May 2, 2019
After decades working as an employee of Northern Arizona University, Kevin Hayes decided to take on a new responsibility: in addition to his full-time job as a Salesforce developer team lead with Information Technology Services, he started taking classes, fulfilling a goal decades in the making.
The college track was not an obvious choice for Hayes. Born into the world of computers and software development (his father was in the field), he spent his life coding, tracking his small business appointments through advanced databases and building computers to suit his needs. When he moved to Flagstaff as a young adult in 1998, Hayes was hired in the bursar’s office at NAU and has been with the university since then, working in a variety of capacities behind the scenes to help software systems run smoothly and students be successful.
One of his earliest projects was building the first system to track and report on the Taxpayer Relief Act of 1997 for student tax credits. Some of his other projects include building ITS Cobol systems, working on the PeopleSoft project and managing the team that created the Personalized Learning (PL) program. That program, part of NAU’s competency-based online learning curriculum, led Hayes to a major life decision.
“I have always been proud to be an NAU employee but never thought I could get my degree,” Hayes said. “I took occasional classes at community college but was never really able to make significant progress toward anything. When we started building Personalized Learning, a subscription-based learning model where you can learn as fast or as slow as you need, I realized this was a degree program I could get behind and take advantage of.”
NAU was a leader for the self-paced Personalized Learning model in Arizona and was the first public university to offer a competency-based online degree path, which attracted national attention. The course crosswalk system that Hayes worked on is a key element to PL’s operation.
The system helps translate individual competencies within courses into lessons that can be taken in any order. Once all the lessons in a course have been completed, students receive credit for a course and it appears in PeopleSoft and on transcripts as an easily transferrable and recognized course. For example, the Math 115 course on quantitative and analytical calculation is broken into five lessons: algebra, basic data and statistics, business financial principles, personal finance and operations research. Students have control over how they would like to structure those lessons, creating a personalized learning schedule.
The option of earning a degree in a self-structured, self-paced format benefits many nontraditional students who wouldn’t be able to commit to an education without this advanced flexibility—students just like Hayes.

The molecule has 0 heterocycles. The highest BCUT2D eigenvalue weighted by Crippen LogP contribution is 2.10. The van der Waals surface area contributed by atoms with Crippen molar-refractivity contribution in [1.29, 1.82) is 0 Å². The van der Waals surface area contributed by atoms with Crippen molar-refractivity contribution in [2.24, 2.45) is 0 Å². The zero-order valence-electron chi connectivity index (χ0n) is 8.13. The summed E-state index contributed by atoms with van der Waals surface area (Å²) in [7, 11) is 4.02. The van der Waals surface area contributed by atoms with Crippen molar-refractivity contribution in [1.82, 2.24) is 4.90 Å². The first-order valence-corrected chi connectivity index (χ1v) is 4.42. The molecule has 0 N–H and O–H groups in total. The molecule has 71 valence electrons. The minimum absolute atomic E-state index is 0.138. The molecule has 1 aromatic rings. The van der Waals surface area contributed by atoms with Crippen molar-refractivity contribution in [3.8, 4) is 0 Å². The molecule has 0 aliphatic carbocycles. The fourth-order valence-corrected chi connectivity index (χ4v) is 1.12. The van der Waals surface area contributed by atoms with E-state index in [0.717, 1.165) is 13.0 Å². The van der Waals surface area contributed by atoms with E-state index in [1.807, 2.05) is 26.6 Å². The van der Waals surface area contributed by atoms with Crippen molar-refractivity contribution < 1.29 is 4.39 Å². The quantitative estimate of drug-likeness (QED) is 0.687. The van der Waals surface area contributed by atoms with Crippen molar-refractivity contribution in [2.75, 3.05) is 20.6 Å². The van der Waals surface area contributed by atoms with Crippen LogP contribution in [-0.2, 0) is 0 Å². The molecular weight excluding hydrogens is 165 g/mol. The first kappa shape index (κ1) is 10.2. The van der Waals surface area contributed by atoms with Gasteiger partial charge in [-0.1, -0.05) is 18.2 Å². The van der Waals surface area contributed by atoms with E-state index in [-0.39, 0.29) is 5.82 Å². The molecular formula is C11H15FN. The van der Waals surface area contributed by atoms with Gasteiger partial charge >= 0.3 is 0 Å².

“I thought to myself that I would look back at my life at 70 and seriously regret not at least attempting to get a degree in a program that I helped build.”
Not surprisingly, Hayes credits his success, in part, to his ability to move through coursework at his own pace. With all his professional experience, the higher-level lessons were often easiest for Hayes to get through, while the 100 level courses, on subjects outside his expertise, were the toughest. Rather than stopping entirely, Hayes would switch from a lesson he was struggling with to one he knew he could finish, allowing him to keep making progress toward his degree until he could focus on the lessons that demanded more attention.
“The real benefit of the Personalized Learning experience is the ability to simply stop what you are working on when life gets in the way and take on a lot of coursework in short timeframes when life opens up,” he said. “Without that ability, I really don’t think I would have been able to make the time to finish those foundation courses and learn so much about those interesting subject areas.”
The program offered so much flexibility, in fact, that Hayes was able to take advantage of extracurricular activities he says are an important part to a well-rounded college experience. An avid racquetball player, Hayes frequently played with other staff and faculty on campus during lunch breaks. In his first year as a student, he restarted the Racquetball Club to share the joy of the game with his new peers. Hayes acted as president, vice president, board member, treasurer and mentor to the students, building a solid foundation for the club to keep growing after his departure. He said the support that comes from being part of a group is crucial to advancing in the game and in the pursuit of a college degree.
Hayes also found time to try his hand at creative writing. Recently, he entered a short piece in the Samuel Larue Finley Humorous Writing Contest hosted by the School of Communication. His entry “Mom, I’m Sorry About Your Belly,” an amusing retelling of his wife and young son getting to the bottom of where babies come from, won the grand prize of $500.
After graduation, Hayes will remain an involved member of the Lumberjack community. He hopes to continue his career at the university and keep providing support and guidance to the Racquetball Club. Although it’s coming to a close, Hayes’ time as a university student was well spent; he will have a bachelor of science in computer information technology and enduring memories of his experience.
“Never in my life did I think I could become a college graduate,” Hayes said. “I am a 49-year-old married business professional with a full-time job, two kids and a passion for the game of racquetball. I never would have imagined there could have been such a flexible degree program that would align so perfectly to my needs, wants and goals. NAU’s Personalized Learning degree program did just that.
“I am extremely proud to have been a member of the Racquetball Club, a PL student and now, an NAU graduate.”
Cheyenne Jarrette | NAU Communications